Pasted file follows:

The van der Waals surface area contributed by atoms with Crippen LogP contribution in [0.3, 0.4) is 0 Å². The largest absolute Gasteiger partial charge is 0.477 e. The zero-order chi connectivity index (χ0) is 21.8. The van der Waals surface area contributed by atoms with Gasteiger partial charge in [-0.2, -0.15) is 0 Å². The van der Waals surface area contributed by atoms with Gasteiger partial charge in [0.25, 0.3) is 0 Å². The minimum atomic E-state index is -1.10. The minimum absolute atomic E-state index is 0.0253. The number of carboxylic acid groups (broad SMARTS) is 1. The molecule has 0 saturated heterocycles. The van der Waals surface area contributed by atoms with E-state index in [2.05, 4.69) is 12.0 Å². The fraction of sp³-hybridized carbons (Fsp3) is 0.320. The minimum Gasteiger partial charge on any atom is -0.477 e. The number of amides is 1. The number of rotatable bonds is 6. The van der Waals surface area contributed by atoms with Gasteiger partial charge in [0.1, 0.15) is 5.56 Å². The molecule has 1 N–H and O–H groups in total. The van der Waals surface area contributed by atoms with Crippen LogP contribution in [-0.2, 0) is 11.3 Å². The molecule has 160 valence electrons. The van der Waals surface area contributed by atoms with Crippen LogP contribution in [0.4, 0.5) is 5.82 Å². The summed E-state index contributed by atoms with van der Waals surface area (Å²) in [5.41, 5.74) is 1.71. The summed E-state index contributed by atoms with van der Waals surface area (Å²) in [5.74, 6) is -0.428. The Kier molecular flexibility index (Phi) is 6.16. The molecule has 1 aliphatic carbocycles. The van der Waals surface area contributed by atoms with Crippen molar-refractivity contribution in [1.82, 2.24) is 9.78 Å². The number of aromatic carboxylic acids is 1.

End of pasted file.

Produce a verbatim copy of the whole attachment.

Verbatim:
The van der Waals surface area contributed by atoms with Crippen LogP contribution in [0.3, 0.4) is 0 Å². The largest absolute Gasteiger partial charge is 0.477 e. The zero-order chi connectivity index (χ0) is 21.8. The van der Waals surface area contributed by atoms with Gasteiger partial charge in [-0.2, -0.15) is 0 Å². The van der Waals surface area contributed by atoms with Gasteiger partial charge in [0.25, 0.3) is 0 Å². The minimum atomic E-state index is -1.10. The minimum absolute atomic E-state index is 0.0253. The number of carboxylic acid groups (broad SMARTS) is 1. The molecule has 0 saturated heterocycles. The van der Waals surface area contributed by atoms with E-state index in [2.05, 4.69) is 12.0 Å². The fraction of sp³-hybridized carbons (Fsp3) is 0.320. The minimum Gasteiger partial charge on any atom is -0.477 e. The number of amides is 1. The number of rotatable bonds is 6. The van der Waals surface area contributed by atoms with Gasteiger partial charge in [0.1, 0.15) is 5.56 Å². The molecule has 1 N–H and O–H groups in total. The van der Waals surface area contributed by atoms with Crippen LogP contribution in [-0.2, 0) is 11.3 Å². The molecule has 160 valence electrons. The van der Waals surface area contributed by atoms with Crippen LogP contribution in [0.4, 0.5) is 5.82 Å². The summed E-state index contributed by atoms with van der Waals surface area (Å²) in [5.41, 5.74) is 1.71. The summed E-state index contributed by atoms with van der Waals surface area (Å²) in [5.74, 6) is -0.428. The Kier molecular flexibility index (Phi) is 6.16. The molecule has 1 aliphatic carbocycles. The van der Waals surface area contributed by atoms with Crippen molar-refractivity contribution in [1.82, 2.24) is 9.78 Å². The number of aromatic carboxylic acids is 1.